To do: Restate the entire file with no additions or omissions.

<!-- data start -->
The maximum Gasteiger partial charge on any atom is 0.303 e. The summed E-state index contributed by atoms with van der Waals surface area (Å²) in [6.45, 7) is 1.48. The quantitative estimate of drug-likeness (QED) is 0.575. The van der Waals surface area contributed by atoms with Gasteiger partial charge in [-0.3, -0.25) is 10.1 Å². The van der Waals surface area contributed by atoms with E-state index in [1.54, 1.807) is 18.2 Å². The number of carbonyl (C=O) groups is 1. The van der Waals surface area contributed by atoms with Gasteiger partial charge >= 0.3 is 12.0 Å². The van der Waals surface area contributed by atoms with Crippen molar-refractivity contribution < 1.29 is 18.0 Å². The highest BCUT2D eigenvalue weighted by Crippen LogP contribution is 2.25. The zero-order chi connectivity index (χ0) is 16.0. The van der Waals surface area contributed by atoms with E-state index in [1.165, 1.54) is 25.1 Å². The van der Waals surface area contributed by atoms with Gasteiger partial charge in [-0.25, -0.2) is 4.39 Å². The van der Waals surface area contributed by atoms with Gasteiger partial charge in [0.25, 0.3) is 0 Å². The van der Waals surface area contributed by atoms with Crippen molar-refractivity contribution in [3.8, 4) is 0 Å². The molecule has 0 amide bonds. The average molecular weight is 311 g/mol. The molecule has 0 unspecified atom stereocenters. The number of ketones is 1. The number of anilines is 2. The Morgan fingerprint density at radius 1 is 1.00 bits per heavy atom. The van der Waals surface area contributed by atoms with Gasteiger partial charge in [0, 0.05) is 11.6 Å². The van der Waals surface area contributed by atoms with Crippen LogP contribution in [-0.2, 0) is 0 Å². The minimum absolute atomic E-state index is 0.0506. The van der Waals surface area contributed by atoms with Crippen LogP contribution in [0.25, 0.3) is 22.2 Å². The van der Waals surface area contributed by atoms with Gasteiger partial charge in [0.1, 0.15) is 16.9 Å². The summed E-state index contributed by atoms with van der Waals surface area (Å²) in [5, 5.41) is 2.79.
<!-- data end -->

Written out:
The maximum Gasteiger partial charge on any atom is 0.303 e. The summed E-state index contributed by atoms with van der Waals surface area (Å²) in [6.45, 7) is 1.48. The quantitative estimate of drug-likeness (QED) is 0.575. The van der Waals surface area contributed by atoms with Gasteiger partial charge in [-0.3, -0.25) is 10.1 Å². The van der Waals surface area contributed by atoms with E-state index in [1.54, 1.807) is 18.2 Å². The number of carbonyl (C=O) groups is 1. The van der Waals surface area contributed by atoms with Gasteiger partial charge >= 0.3 is 12.0 Å². The van der Waals surface area contributed by atoms with Crippen molar-refractivity contribution < 1.29 is 18.0 Å². The highest BCUT2D eigenvalue weighted by Crippen LogP contribution is 2.25. The zero-order chi connectivity index (χ0) is 16.0. The van der Waals surface area contributed by atoms with E-state index in [1.165, 1.54) is 25.1 Å². The van der Waals surface area contributed by atoms with Gasteiger partial charge in [-0.25, -0.2) is 4.39 Å². The van der Waals surface area contributed by atoms with Gasteiger partial charge in [0.25, 0.3) is 0 Å². The van der Waals surface area contributed by atoms with Crippen molar-refractivity contribution in [3.8, 4) is 0 Å². The molecule has 0 amide bonds. The average molecular weight is 311 g/mol. The molecule has 0 unspecified atom stereocenters. The number of ketones is 1. The number of anilines is 2. The Morgan fingerprint density at radius 1 is 1.00 bits per heavy atom. The van der Waals surface area contributed by atoms with Gasteiger partial charge in [0, 0.05) is 11.6 Å². The van der Waals surface area contributed by atoms with Crippen LogP contribution in [-0.2, 0) is 0 Å². The minimum absolute atomic E-state index is 0.0506. The van der Waals surface area contributed by atoms with Crippen LogP contribution in [0.25, 0.3) is 22.2 Å². The van der Waals surface area contributed by atoms with Gasteiger partial charge in [0.1, 0.15) is 16.9 Å². The summed E-state index contributed by atoms with van der Waals surface area (Å²) in [5, 5.41) is 2.79.